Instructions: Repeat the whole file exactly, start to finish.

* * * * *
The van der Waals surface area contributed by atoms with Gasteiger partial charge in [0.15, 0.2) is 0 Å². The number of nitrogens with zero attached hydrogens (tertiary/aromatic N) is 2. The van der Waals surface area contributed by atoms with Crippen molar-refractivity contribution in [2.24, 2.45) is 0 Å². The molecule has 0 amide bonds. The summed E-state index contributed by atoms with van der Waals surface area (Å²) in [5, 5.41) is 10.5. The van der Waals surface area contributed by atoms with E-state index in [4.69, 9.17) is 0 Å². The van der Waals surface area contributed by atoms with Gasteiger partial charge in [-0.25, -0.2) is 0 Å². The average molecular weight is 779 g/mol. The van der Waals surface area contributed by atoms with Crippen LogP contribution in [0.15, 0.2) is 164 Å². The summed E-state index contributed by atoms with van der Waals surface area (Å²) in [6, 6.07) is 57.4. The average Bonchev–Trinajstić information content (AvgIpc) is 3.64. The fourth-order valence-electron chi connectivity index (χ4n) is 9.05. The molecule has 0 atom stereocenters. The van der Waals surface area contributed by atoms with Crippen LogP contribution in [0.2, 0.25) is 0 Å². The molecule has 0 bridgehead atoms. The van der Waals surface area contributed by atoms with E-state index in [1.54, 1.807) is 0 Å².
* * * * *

The van der Waals surface area contributed by atoms with Gasteiger partial charge in [0.15, 0.2) is 0 Å². The number of nitrogens with zero attached hydrogens (tertiary/aromatic N) is 2. The van der Waals surface area contributed by atoms with Crippen molar-refractivity contribution in [2.24, 2.45) is 0 Å². The molecule has 0 amide bonds. The summed E-state index contributed by atoms with van der Waals surface area (Å²) in [5, 5.41) is 10.5. The van der Waals surface area contributed by atoms with E-state index in [4.69, 9.17) is 0 Å². The van der Waals surface area contributed by atoms with Gasteiger partial charge in [-0.25, -0.2) is 0 Å². The average molecular weight is 779 g/mol. The van der Waals surface area contributed by atoms with Crippen LogP contribution in [0.15, 0.2) is 164 Å². The summed E-state index contributed by atoms with van der Waals surface area (Å²) in [6, 6.07) is 57.4. The average Bonchev–Trinajstić information content (AvgIpc) is 3.64. The fourth-order valence-electron chi connectivity index (χ4n) is 9.05. The molecule has 0 atom stereocenters. The van der Waals surface area contributed by atoms with Crippen LogP contribution in [0.2, 0.25) is 0 Å². The molecule has 0 bridgehead atoms. The van der Waals surface area contributed by atoms with E-state index in [1.54, 1.807) is 0 Å².